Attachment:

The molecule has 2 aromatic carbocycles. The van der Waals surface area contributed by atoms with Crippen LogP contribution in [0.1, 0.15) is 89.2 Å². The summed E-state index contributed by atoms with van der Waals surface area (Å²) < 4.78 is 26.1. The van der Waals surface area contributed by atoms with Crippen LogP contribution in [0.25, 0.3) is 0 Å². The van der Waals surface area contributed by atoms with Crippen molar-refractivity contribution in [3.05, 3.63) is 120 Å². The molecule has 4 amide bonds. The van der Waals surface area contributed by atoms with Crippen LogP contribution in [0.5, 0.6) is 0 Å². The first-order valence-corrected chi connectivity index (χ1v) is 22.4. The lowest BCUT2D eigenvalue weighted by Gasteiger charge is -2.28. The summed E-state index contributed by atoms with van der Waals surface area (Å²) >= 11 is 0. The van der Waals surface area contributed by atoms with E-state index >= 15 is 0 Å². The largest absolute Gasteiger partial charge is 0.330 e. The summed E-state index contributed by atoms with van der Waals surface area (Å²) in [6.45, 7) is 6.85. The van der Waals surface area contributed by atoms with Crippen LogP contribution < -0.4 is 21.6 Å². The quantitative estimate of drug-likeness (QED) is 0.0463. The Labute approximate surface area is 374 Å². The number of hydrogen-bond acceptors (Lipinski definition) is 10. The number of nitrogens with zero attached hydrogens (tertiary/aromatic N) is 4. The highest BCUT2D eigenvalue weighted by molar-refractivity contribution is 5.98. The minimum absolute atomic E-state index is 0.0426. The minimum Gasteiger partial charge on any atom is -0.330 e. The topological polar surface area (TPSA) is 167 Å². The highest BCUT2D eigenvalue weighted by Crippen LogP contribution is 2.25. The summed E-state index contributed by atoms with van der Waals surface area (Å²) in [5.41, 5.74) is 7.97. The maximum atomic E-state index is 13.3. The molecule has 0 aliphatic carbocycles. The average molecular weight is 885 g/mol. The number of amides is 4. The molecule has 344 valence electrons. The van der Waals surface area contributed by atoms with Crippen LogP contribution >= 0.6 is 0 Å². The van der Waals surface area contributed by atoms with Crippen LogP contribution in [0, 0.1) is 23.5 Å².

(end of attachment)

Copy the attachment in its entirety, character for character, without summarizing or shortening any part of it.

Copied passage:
The molecule has 2 aromatic carbocycles. The van der Waals surface area contributed by atoms with Crippen LogP contribution in [0.1, 0.15) is 89.2 Å². The summed E-state index contributed by atoms with van der Waals surface area (Å²) < 4.78 is 26.1. The van der Waals surface area contributed by atoms with Crippen LogP contribution in [0.25, 0.3) is 0 Å². The van der Waals surface area contributed by atoms with Crippen molar-refractivity contribution in [3.05, 3.63) is 120 Å². The molecule has 4 amide bonds. The van der Waals surface area contributed by atoms with Crippen LogP contribution in [0.5, 0.6) is 0 Å². The first-order valence-corrected chi connectivity index (χ1v) is 22.4. The lowest BCUT2D eigenvalue weighted by Gasteiger charge is -2.28. The summed E-state index contributed by atoms with van der Waals surface area (Å²) >= 11 is 0. The van der Waals surface area contributed by atoms with E-state index >= 15 is 0 Å². The largest absolute Gasteiger partial charge is 0.330 e. The summed E-state index contributed by atoms with van der Waals surface area (Å²) in [6.45, 7) is 6.85. The van der Waals surface area contributed by atoms with Crippen LogP contribution < -0.4 is 21.6 Å². The quantitative estimate of drug-likeness (QED) is 0.0463. The Labute approximate surface area is 374 Å². The number of hydrogen-bond acceptors (Lipinski definition) is 10. The number of nitrogens with zero attached hydrogens (tertiary/aromatic N) is 4. The highest BCUT2D eigenvalue weighted by molar-refractivity contribution is 5.98. The minimum absolute atomic E-state index is 0.0426. The minimum Gasteiger partial charge on any atom is -0.330 e. The topological polar surface area (TPSA) is 167 Å². The highest BCUT2D eigenvalue weighted by Crippen LogP contribution is 2.25. The summed E-state index contributed by atoms with van der Waals surface area (Å²) in [5.41, 5.74) is 7.97. The maximum atomic E-state index is 13.3. The molecule has 0 aliphatic carbocycles. The average molecular weight is 885 g/mol. The number of amides is 4. The molecule has 344 valence electrons. The van der Waals surface area contributed by atoms with Crippen LogP contribution >= 0.6 is 0 Å². The van der Waals surface area contributed by atoms with Crippen LogP contribution in [0, 0.1) is 23.5 Å².